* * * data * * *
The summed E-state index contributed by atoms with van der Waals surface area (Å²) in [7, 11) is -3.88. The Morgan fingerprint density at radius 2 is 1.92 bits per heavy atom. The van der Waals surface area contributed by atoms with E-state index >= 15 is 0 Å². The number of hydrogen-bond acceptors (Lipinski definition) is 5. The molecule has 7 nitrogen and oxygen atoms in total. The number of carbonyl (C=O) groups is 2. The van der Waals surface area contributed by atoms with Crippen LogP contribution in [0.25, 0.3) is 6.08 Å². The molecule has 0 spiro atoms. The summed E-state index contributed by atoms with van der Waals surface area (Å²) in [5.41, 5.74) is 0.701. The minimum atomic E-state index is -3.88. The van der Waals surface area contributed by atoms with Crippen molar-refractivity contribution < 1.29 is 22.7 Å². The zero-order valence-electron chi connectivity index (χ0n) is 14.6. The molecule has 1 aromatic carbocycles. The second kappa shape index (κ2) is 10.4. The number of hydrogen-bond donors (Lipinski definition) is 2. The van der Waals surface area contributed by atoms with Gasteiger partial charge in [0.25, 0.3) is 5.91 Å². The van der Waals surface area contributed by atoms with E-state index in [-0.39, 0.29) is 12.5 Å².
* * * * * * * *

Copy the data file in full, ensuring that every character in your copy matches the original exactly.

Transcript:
The summed E-state index contributed by atoms with van der Waals surface area (Å²) in [7, 11) is -3.88. The Morgan fingerprint density at radius 2 is 1.92 bits per heavy atom. The van der Waals surface area contributed by atoms with E-state index >= 15 is 0 Å². The number of hydrogen-bond acceptors (Lipinski definition) is 5. The molecule has 7 nitrogen and oxygen atoms in total. The number of carbonyl (C=O) groups is 2. The van der Waals surface area contributed by atoms with Crippen LogP contribution in [0.25, 0.3) is 6.08 Å². The molecule has 0 spiro atoms. The summed E-state index contributed by atoms with van der Waals surface area (Å²) in [5.41, 5.74) is 0.701. The minimum atomic E-state index is -3.88. The van der Waals surface area contributed by atoms with Crippen molar-refractivity contribution < 1.29 is 22.7 Å². The zero-order valence-electron chi connectivity index (χ0n) is 14.6. The molecule has 1 aromatic carbocycles. The second kappa shape index (κ2) is 10.4. The number of hydrogen-bond donors (Lipinski definition) is 2. The van der Waals surface area contributed by atoms with Gasteiger partial charge in [0.25, 0.3) is 5.91 Å². The van der Waals surface area contributed by atoms with E-state index in [-0.39, 0.29) is 12.5 Å².